Archive for the ‘Historical topics’ Category

Guy Hecker had an incredible 1884 season. The 28-year old righty started an American Association-leading 73 games for the Louisville Eclipse (completing 72 of them and making 75 appearances overall). He also led the league with 52 wins (against just 20 losses for a .722 winning percentage), a 1.80 ERA, 171 ERA+, 0.868 WHIP, and 385 […]

Editor’s note: Please welcome Maria Rainier, a freelance writer, baseball fan, and the first-ever female to guest post on this Web site. This is the rude awakening in which you learn that Abner Doubleday, the Santa Claus of baseball, did not invent baseball. Or, maybe not. Maybe you already know about the Doubleday myth. John […]

[Editor's note: Joe Guzzardi's usual Wednesday guest post will appear on Friday this week.] Upon hearing news that Roy Halladay won his 20th game on Tuesday, I began to make a list. Halladay is the latest addition to a small club: pitchers who won 20 games their first year in a new league after playing […]

A regular reader emailed me recently with a question. He wrote: Besides Henry Schmidt (only season) and Mike Mussina, can you think of any other major leaguers who won 20 games in their last season? The answer is yes, though it’s a small club. I found nine pitchers who’ve managed this feat and only two […]

Bob Usher is 85 and hasn’t played professional baseball in more than 50 years, but he hasn’t forgotten an infamous moment in Pacific Coast League history. On August 2, 1953, while with the Los Angeles Angels, Usher participated in a legendary brawl. I met Usher at the 16th annual Pacific Coast League reunion, held Saturday […]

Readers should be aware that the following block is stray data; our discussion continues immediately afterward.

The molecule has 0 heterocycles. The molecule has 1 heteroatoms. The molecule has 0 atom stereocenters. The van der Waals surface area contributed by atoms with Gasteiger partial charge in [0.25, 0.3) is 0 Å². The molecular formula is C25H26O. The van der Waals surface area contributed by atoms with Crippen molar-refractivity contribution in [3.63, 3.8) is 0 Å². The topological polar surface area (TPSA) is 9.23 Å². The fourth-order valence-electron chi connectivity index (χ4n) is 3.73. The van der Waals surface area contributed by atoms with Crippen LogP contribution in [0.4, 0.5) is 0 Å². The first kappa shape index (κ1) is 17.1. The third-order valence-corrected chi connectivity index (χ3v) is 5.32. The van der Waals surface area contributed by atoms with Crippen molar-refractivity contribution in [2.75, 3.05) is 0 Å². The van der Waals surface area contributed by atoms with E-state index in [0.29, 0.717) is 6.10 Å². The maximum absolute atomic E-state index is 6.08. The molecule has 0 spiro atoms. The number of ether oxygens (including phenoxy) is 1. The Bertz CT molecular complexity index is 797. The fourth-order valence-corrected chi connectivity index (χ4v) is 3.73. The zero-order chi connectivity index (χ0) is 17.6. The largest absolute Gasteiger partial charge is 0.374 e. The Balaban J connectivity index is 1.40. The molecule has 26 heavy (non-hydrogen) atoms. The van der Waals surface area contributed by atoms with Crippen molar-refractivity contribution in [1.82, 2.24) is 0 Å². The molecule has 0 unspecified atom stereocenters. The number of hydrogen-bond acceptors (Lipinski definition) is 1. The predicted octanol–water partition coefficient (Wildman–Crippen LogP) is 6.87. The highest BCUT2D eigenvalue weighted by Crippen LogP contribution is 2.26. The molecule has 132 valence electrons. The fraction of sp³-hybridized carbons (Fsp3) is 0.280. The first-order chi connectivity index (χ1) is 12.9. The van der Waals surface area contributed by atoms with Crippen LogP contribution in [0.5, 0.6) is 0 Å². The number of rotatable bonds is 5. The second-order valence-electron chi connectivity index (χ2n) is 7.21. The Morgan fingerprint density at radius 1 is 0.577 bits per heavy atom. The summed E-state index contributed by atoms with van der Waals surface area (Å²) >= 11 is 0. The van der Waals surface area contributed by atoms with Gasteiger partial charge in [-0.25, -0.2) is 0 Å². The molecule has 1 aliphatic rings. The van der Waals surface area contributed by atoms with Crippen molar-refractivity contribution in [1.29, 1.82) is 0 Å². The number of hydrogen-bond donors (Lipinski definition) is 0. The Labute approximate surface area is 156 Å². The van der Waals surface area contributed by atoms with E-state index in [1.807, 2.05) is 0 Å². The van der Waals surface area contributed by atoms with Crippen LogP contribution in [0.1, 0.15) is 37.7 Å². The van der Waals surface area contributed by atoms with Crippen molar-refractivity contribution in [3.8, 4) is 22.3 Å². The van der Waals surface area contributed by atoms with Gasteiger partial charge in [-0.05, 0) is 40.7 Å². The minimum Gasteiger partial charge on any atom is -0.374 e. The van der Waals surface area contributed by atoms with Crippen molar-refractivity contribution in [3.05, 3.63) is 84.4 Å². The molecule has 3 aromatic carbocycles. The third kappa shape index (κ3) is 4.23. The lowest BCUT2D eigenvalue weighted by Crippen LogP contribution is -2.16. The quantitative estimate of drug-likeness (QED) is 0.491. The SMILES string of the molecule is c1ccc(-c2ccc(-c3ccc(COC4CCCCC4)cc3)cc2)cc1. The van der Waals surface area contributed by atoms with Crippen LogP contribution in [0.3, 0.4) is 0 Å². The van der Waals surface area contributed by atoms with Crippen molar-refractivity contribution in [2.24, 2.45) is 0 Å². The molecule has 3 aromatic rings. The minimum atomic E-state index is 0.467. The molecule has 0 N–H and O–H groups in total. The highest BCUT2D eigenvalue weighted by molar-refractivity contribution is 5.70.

The original Dusty Rhodes story

Posted: 16th August 2010 by Graham Womack in Historical topics
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Jeff Engels is writing a book. Engels, who writes Jeff’s Mariners Fan Blog, is the grandson of former major leaguer Gordon “Dusty” Rhodes. This isn’t the same Dusty Rhodes who pinch hit a home run in the 1954 World Series and wound up driving a bus in the World’s Fair in New York ten years […]

A few weeks ago, I did a post here on a DVD, “Around The League: 1939-1946″ compiled from 8 mm color footage shot by Washington Senators and Cleveland Indians outfielder George Case. I got a fun story with great anecdotes from Case’s son George Case III and good still shots from the film. The one […]

Ossie Bluege of the Washington Senators in 1939 (George Case) Every year when George Case returned from another season of baseball, it was time to show his movies. The four-time American League All Star outfielder, who played for the Washington Senators and Cleveland Indians from 1937-1947, loved 8 mm color film. He shot footage of […]

I was at an old-timers lunch recently in Sacramento, and a former big league scout named Ronnie King, who’s something of a baseball legend in my hometown, asked me who I thought the most durable pitcher all-time was. I thought for a moment and then answered Walter Johnson. He scoffed, said Nolan Ryan, and promptly […]

A few days ago, I got an email from a reader named Fredrico Brillhart who saw my starting line-up of combat veterans for the Baseball in Wartime blog and wanted to know why I failed to include Negro League veterans. He sent information that seemed noteworthy enough to merit a follow-up post. Shortly after my […]